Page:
Kelley also shrugged off the controversy: “I think it’s really fun,” she said. Though there are two versions, Kelley prefers the NSFW version for the very reasons that other women were uncomfortable: “We feel a certain type of way about seeing men completely clothed next to almost completely naked women and that’s what gives it the frisson. When they’re clothed it feels like he’s walking up to a line and agreeing to obey it. And when they’re not clothed, he’s like acknowledging the line and he’s stepping right over it.”
And Kelley bristled at the notion that women were supposed to be offended by the video. “I feel more like, more violated by people trying to tell me that that song and video is problematic than I do by that song and video. Honestly.”
Both Johnston and Kinney are less ruffled by the song’s content and video in part because of the origin. The message isn’t so bad when you like (and trust) the messenger.
Kelley pointed out that director Diane Martel was responsible, via her videos, for shepherding Mariah Carey’s image from girl-next-door to the more sexually suggestive diva we know today.
And, it helps that Thicke doesn’t have a womanizing, sexist image, said Johnston. “I really like Robin Thicke—I’ve been a big fan of his since he just went by Thicke and was a bike messenger running around New York City,” she said, referring to his early video, “When I Get You Alone,” which featured him in a scruffier, more hipster guise. She conceded: “It’s a fine line and I feel like my like for Robin Thicke is making me a little more apologetic.”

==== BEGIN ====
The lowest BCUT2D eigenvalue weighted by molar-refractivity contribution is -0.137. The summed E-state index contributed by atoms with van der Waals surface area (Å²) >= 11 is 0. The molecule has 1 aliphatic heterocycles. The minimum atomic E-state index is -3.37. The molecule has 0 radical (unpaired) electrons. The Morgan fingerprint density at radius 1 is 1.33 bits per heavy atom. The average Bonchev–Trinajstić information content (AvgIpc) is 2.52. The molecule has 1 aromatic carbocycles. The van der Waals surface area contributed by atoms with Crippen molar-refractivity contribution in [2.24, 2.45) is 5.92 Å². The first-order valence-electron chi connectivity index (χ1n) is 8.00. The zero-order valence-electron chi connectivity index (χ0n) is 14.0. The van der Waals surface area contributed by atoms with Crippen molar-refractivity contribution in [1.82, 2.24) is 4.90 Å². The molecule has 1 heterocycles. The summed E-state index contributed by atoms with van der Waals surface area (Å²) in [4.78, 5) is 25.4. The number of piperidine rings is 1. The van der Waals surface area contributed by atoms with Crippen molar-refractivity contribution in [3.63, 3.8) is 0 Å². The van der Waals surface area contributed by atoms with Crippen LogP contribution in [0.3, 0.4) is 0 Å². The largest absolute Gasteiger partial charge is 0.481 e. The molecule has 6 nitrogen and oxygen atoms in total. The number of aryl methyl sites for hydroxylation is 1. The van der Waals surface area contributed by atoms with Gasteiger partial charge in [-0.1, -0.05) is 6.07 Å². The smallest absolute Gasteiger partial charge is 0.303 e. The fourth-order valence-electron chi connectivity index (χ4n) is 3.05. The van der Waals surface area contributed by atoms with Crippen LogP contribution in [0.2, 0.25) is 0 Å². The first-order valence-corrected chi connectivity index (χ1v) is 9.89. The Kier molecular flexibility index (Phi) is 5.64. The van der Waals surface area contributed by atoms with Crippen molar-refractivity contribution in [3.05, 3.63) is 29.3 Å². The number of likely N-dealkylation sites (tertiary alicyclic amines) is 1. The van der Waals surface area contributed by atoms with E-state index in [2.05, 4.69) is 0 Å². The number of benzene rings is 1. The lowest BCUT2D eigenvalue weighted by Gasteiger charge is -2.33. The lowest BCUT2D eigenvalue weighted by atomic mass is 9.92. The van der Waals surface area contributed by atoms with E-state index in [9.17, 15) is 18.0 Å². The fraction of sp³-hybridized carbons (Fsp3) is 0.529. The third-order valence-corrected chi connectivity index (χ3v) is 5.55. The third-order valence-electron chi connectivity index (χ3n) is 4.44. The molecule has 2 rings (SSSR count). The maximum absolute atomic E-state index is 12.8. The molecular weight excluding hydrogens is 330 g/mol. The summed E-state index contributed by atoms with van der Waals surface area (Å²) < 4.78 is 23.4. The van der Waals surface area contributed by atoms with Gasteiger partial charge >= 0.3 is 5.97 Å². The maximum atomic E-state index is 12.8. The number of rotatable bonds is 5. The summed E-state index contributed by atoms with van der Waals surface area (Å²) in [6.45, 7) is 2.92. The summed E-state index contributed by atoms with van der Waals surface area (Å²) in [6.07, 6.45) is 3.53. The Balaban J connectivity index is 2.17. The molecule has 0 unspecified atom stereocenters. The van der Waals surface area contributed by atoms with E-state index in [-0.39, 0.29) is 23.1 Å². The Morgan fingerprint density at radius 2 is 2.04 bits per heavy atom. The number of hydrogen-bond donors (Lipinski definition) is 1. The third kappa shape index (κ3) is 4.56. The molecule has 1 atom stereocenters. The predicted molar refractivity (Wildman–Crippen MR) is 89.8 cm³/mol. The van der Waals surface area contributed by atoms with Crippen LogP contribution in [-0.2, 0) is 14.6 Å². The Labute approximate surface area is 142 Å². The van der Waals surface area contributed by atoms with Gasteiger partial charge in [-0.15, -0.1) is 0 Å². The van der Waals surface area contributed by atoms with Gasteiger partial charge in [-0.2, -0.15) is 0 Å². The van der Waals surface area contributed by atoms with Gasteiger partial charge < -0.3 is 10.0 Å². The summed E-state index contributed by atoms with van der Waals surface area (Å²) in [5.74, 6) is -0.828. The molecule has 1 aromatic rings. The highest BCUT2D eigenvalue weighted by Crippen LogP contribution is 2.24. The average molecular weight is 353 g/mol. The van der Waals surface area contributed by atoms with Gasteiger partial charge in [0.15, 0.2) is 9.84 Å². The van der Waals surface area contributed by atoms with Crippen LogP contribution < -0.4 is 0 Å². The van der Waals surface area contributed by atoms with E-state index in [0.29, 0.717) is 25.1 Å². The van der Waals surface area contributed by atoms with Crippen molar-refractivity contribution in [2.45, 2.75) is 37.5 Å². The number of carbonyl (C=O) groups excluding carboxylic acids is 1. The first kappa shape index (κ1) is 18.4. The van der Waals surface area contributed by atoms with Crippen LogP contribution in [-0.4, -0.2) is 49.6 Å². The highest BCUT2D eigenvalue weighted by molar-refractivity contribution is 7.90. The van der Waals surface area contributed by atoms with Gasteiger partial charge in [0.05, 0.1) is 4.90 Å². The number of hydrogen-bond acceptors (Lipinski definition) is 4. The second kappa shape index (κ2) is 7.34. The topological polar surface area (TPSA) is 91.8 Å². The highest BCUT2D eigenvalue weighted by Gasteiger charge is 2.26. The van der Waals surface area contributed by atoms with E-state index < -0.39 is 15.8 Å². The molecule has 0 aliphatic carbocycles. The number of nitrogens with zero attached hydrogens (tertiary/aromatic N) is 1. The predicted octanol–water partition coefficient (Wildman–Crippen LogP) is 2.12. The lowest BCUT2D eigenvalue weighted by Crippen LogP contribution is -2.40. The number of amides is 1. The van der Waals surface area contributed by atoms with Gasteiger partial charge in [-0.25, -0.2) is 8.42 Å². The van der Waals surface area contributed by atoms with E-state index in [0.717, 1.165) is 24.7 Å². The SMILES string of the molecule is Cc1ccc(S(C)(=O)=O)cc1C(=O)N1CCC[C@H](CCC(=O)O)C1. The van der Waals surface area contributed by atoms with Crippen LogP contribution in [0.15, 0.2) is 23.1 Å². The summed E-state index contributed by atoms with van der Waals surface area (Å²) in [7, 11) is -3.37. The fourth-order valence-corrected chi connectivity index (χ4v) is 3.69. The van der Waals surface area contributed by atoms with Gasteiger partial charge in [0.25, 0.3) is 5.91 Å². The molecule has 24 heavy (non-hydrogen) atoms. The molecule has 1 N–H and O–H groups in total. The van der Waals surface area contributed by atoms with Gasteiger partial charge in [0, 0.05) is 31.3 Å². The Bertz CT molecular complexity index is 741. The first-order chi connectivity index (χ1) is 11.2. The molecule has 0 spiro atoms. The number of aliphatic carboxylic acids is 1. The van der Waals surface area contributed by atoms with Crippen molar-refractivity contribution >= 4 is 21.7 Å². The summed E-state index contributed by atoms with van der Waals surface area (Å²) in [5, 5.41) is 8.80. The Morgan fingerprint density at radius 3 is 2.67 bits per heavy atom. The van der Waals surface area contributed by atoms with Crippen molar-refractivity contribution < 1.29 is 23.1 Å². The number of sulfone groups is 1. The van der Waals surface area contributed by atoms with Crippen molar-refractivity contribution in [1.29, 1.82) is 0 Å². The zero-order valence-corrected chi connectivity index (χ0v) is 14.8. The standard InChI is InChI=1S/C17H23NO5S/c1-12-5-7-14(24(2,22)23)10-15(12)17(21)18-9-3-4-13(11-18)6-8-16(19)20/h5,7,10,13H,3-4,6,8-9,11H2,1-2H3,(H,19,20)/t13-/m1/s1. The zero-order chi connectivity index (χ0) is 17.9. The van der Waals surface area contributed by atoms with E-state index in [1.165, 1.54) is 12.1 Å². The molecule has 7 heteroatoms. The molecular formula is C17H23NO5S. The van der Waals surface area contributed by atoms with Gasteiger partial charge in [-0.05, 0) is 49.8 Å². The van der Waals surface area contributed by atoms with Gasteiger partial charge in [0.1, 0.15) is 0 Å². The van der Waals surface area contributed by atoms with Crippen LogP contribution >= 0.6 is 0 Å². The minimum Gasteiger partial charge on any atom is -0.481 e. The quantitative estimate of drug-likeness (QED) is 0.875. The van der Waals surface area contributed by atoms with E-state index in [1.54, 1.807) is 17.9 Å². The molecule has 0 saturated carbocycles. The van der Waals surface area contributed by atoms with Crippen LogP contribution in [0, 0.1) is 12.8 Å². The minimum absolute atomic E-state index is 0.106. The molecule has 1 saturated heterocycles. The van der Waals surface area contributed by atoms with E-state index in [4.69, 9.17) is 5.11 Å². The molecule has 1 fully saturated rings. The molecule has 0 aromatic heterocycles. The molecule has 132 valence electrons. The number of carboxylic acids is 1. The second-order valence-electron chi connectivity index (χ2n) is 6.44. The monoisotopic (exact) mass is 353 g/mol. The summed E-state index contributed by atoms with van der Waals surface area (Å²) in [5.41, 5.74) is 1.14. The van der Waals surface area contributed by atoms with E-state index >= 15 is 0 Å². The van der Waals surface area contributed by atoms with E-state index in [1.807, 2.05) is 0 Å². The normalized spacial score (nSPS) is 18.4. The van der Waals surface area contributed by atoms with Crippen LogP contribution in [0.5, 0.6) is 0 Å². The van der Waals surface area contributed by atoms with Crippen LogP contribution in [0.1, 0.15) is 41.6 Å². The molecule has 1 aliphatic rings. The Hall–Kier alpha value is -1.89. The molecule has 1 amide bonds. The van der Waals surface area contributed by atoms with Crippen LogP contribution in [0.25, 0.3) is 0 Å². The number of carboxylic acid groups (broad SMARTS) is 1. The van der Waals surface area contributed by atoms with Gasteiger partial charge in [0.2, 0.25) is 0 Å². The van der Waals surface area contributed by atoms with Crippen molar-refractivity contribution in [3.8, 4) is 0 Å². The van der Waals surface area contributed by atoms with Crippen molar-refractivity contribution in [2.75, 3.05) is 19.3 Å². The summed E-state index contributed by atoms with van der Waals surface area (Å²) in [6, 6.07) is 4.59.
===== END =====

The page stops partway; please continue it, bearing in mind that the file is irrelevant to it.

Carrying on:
Since he first appeared on the scene, Thicke, who is son of TV dad Alan Thicke, has transformed into a quasi Justin Timberlake. And with the appearance of T.I., said Johnston, he’s drawing a clear parallel to Timberlake’s “My Love.” (“It’s funny how he stole Justin Timberlake’s thunder,” said Johnston.)
“I don’t know if it’s context. I don’t know if an up-and-coming artist had tried this, I don’t know how I would feel about it,” she said.
Thicke told VH1 that it was Martel’s idea to do a “Terry Richardson kind of video.” At first he might have been skeptical, but he said, “'Hey, you know, let’s go for it.’ ‘Cause for me, nudity is the least offensive thing in the whole world. Guns, violence, war? That’s offensive. A woman’s body has been painted and sculpted and talked about since the beginning of man. What I enjoy about the video is that we’re not ogling and degrading them, we’re laughing and being silly with them.”
But first, he had to ask his wife, Paula Patton, for permission. (Perhaps that should have been the first inkling that this might not be a totally kosher idea.)
Thicke has insisted, a bit guilelessly, that by having the women naked, he was pushing the boundaries. “We pretty much wanted to take all the taboos of what you’re not supposed to do—bestiality, you know, injecting a girl in her bum with a five-foot syringe—I just wanted to break every rule of things you’re not supposed to do and make people realize how silly some of these rules are.”
But Johnston says she thinks this is more a calculated ploy for publicity than a groundbreaking move. “Look, I’ve been music blogging since 2006 and the rise of the NSFW video as an attention-getter has been a proven way of getting people interested,” she said. “Even in this era of the porn aesthetic being so prominent, that shit still works. The old ways of generating controversy and attention still work.”
“It would be actually transgressive if the men were naked, too. It’s still such a taboo,” she said. “Then again, if the men were actually naked, would you be able to spell out ‘Robin Thicke has a big dick’ in Mylar balloons?”